A Citizens Police Oversight Committee in Las Cruces would improve dialogue with LCPD
I believe this city needs a Citizens Police Oversight Committee. Our police kill too many of us for a town our size; the Valenzuela and Baca cases raised serious questions of possible criminal liability; and on Baca, the administration stonewalled – and released a misleading PR video.
We need a CPOC; but incremental improvements are worthy of discussion.
A retired DASO deputy says too many traffic stops for vehicular defects get misused by officers.
Officer Smelser attempted a hold LCPD had trained him on, though it’s now disapproved. (Could a CPOC have helped LCPD reach that decision earlier?) The men were battling. Should they have been?
Valenzuela had a warrant pending, so the cops were meant to bring him in; when he ran, it was natural to pursue him; but his alleged crimes were nonviolent. The system suffers if folks can ignore warrants; but a warrant could be for unpaid traffic fines or a codes violation. (Authorities often don’t know whether you’re thumbing your nose at your obligation, or have moved, or are incarcerated on some other charge. Maybe you slept in someone’s garden, urinated on a sidewalk, or owned property with too much junk or unsafe conditions.)
Former Sun-News columnist and veteran Michael Hays suggests five changes:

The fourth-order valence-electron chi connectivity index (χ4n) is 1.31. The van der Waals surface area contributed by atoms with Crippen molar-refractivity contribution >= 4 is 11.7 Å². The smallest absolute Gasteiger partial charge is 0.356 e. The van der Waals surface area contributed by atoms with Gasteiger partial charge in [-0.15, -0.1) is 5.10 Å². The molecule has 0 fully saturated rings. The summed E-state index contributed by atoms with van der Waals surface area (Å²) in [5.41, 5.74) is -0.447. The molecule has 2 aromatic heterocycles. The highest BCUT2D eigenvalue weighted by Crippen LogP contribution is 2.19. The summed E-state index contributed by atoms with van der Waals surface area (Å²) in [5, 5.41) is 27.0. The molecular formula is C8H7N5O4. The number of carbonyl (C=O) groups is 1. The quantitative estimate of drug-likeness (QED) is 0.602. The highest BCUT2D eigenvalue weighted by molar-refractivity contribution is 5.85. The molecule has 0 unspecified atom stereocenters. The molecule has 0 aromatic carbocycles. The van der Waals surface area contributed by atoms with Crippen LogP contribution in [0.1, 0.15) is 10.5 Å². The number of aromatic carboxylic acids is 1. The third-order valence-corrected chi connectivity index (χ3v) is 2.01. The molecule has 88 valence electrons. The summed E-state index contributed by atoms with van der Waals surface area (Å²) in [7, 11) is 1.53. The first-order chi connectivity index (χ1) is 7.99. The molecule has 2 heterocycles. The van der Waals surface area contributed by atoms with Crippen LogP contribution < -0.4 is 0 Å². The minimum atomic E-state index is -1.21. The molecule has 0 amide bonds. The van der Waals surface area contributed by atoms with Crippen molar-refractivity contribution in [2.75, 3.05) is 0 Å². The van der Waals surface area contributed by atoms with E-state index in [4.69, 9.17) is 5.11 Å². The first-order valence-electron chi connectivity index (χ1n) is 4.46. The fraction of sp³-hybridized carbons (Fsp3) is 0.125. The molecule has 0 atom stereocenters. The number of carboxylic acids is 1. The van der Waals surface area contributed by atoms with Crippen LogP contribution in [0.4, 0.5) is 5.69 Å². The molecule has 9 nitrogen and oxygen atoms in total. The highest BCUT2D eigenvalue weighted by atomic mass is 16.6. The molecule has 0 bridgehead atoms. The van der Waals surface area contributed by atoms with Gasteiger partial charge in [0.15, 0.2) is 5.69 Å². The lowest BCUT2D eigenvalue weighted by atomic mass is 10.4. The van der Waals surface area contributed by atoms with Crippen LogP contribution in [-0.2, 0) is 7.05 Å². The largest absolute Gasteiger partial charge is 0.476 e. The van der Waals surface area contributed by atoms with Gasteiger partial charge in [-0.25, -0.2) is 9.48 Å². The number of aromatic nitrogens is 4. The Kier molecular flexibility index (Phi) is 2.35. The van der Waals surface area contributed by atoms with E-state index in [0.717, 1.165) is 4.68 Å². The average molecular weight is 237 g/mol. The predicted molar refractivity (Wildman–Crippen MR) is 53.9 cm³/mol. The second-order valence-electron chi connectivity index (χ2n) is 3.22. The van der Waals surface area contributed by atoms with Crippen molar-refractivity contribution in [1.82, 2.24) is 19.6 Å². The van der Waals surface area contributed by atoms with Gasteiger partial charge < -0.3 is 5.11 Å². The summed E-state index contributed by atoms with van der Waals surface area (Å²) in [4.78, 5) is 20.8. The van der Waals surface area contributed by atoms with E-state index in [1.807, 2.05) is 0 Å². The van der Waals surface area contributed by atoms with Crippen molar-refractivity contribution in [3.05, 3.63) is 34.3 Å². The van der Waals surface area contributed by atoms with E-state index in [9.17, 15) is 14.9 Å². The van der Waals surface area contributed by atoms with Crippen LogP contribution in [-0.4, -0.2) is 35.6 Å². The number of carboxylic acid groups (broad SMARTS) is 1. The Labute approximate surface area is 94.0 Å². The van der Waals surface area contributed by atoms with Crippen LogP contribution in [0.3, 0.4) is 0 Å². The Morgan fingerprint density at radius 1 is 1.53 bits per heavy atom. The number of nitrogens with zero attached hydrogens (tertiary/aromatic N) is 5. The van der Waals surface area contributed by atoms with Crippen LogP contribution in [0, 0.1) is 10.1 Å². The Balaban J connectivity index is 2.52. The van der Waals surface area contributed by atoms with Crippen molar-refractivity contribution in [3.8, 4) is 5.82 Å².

1. Police may not pursue anyone because of non-vehicular misdemeanors or non-violent felonies.
2. Police may not use any weapon—taser, pistol, rifle, spray—or body-damaging or life-endangering technique to stop or subdue anyone because of misdemeanors or non-violent felonies.
3. Police may use a weapon only in response to the actual use of a weapon. Any use of a weapon by any officer(s) will be proportionate to that use. (The Army rule—do not fire unless fired upon—would apply.)
4. All tickets must include certification to the truth of the charge(s), under penalty of perjury, and altering charges would amount to tampering with evidence.
5. Quarterly public accountability sessions attended by City Council, managed by the City Manager, and staffed in person by the Chief of Police, to answer questions or address criticisms posed orally by members of the public.
These are the sort of issues on which a CPOC could hear a variety of views and make recommendations to the LCPD. Some form of #5 seems particularly important. Police Chief Dominguez has conceded there’s no public trust in the police. (Neither stonewalling nor moves like the PR video about Sra. Baca’s killing foster trust.) Such sessions, are precisely what Earl Nissen has witnessed at Albuquerque CPOC’s monthly meetings; but Hays is also right that quarterly sessions would be an improvement. Internal Affairs is not an answer, even short-term. An ombudsperson might be; but without a CPOC, some other steps need to be taken to convince folks the sessions are unbiased, and possibly to protect against retaliation.
These are promising ideas that deserve more discussion. One problem is that “hindering, obstructing, or evading an officer” and battery (including battery on a police officer) are misdemeanors. Some defendants are not reasonable. Some are drunk, hear voices, believe they’re agents for the CIA or NATO, or did it because God said to. Taser or spray may be the appropriate and safest tactic.
We need improvements. Now. We should be discussing those. We need a way to discuss them with police. So far, LCPD enthusiasm has been disappointing. We clearly need some way to make dialogue happen.